IRS warns cryptocurrency investors who have underestimated earnings


For the second year in a row, the Internal Revenue Service (IRS) is warning cryptocurrency investors that they have underestimated their holdings. But it could be another false alarm.

According to a blog post published Monday by tax software provider, “dozens of people” recently received notifications of having to tax on earnings from crypto holdings that they did not report at the time of submission in 2018.

Shehan Chandrasekera, Head of CoinTracker’s Tax Strategy, said she heard about crypto investors receiving these letters this year.

The CP2000 form letters indicate how much the IRS believes users should and provide due dates for payment. However, users probably never realized these gains and don’t actually owe these funds, said.

Similar letters were sent to users of the cryptocurrency exchange last year. At the time, Justin Woodward, the co-founder of TaxBit, another software provider, told CoinDesk that people were receiving letters because their exchange reported transactions to the IRS using the 1099-K form. This IRS form shows that all transactions generate revenue, even if some transactions have actually resulted in a loss for the user.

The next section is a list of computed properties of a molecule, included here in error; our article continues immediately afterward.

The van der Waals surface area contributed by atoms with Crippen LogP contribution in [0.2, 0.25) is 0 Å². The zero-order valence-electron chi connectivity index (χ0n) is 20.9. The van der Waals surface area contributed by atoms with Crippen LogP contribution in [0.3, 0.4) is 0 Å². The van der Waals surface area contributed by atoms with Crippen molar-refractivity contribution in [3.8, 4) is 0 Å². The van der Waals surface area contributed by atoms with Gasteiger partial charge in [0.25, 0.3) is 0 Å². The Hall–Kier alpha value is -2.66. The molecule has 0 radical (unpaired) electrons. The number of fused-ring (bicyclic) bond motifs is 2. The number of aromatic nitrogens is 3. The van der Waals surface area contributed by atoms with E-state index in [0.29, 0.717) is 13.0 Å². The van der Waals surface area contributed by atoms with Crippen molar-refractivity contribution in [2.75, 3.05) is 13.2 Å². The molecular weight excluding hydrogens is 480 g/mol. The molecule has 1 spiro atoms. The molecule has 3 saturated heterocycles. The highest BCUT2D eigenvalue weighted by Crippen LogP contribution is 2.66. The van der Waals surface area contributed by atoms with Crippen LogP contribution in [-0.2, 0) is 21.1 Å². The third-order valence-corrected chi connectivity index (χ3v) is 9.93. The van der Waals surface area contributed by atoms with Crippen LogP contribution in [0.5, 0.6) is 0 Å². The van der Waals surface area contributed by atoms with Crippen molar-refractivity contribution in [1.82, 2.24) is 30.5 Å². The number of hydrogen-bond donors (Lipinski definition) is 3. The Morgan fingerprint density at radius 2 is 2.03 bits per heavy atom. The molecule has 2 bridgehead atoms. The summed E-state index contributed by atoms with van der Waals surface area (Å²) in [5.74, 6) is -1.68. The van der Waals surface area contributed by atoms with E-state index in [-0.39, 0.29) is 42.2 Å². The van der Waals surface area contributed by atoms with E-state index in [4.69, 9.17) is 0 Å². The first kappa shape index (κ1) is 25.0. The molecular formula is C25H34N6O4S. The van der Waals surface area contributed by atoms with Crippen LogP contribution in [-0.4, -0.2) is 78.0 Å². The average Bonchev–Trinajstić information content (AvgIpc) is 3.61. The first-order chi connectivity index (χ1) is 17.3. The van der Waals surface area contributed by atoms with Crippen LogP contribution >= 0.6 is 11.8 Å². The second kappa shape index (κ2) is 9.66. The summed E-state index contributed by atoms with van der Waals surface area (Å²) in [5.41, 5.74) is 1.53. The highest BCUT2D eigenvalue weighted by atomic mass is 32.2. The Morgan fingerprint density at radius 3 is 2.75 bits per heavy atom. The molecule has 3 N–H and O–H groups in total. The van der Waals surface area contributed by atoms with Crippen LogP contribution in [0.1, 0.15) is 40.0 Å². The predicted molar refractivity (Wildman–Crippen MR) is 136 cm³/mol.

As a result, an exchange could signal a significantly inflated tax burden for the user. The letters sent in 2019 concerned the 2017 fiscal year.

The same problem appears to occur this year, according to the CryptoTrader blog post.

“These CP2000 cryptocurrency-related fiscal mishaps all stem from Coinbase and other exchanges using the 1099K form to report cryptocurrency proceeds to the IRS. This is a problem,” the blog post states.

According to a photo on the CryptoTrader blog post, at least one Coinbase user is definitely interested. It is unclear whether users from other exchanges are also receiving these letters.

Users who receive any of these forms should calculate their actual gains and losses and report them to the IRS, the post states.

Exchanges could prevent this problem by submitting 1099-B reports to the IRS, which accurately track gains and losses, rather than merchant-centric 1099-K forms, TaxBit co-founder Austin Woodward told CoinDesk in March.

At the time, he said “there was never a clear IRS guideline for that [the 1099-K] it was the correct form. “

Spokesmen for the IRS and Coinbase did not immediately respond to requests for comment.

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